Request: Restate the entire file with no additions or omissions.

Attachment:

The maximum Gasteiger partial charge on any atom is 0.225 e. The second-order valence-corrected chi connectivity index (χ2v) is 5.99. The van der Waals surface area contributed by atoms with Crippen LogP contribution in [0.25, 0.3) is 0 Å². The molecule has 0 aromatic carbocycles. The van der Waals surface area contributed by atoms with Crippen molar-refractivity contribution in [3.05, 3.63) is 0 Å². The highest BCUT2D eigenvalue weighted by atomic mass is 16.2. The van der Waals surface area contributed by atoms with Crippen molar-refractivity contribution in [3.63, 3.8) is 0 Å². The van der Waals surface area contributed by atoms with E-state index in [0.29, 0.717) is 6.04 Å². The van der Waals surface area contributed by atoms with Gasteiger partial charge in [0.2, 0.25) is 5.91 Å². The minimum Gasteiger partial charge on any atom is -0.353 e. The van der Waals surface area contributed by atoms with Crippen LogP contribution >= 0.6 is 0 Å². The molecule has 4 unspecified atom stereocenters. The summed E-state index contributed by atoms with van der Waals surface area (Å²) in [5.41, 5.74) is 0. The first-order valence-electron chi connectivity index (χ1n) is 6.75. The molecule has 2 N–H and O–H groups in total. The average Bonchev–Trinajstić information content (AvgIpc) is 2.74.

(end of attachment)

The maximum Gasteiger partial charge on any atom is 0.225 e. The second-order valence-corrected chi connectivity index (χ2v) is 5.99. The van der Waals surface area contributed by atoms with Crippen LogP contribution in [0.25, 0.3) is 0 Å². The molecule has 0 aromatic carbocycles. The van der Waals surface area contributed by atoms with Crippen molar-refractivity contribution in [3.05, 3.63) is 0 Å². The highest BCUT2D eigenvalue weighted by atomic mass is 16.2. The van der Waals surface area contributed by atoms with Crippen molar-refractivity contribution in [3.63, 3.8) is 0 Å². The van der Waals surface area contributed by atoms with E-state index in [0.29, 0.717) is 6.04 Å². The van der Waals surface area contributed by atoms with Gasteiger partial charge in [0.2, 0.25) is 5.91 Å². The minimum Gasteiger partial charge on any atom is -0.353 e. The van der Waals surface area contributed by atoms with Crippen LogP contribution >= 0.6 is 0 Å². The molecule has 4 unspecified atom stereocenters. The summed E-state index contributed by atoms with van der Waals surface area (Å²) in [5.41, 5.74) is 0. The first-order valence-electron chi connectivity index (χ1n) is 6.75. The molecule has 2 N–H and O–H groups in total. The average Bonchev–Trinajstić information content (AvgIpc) is 2.74.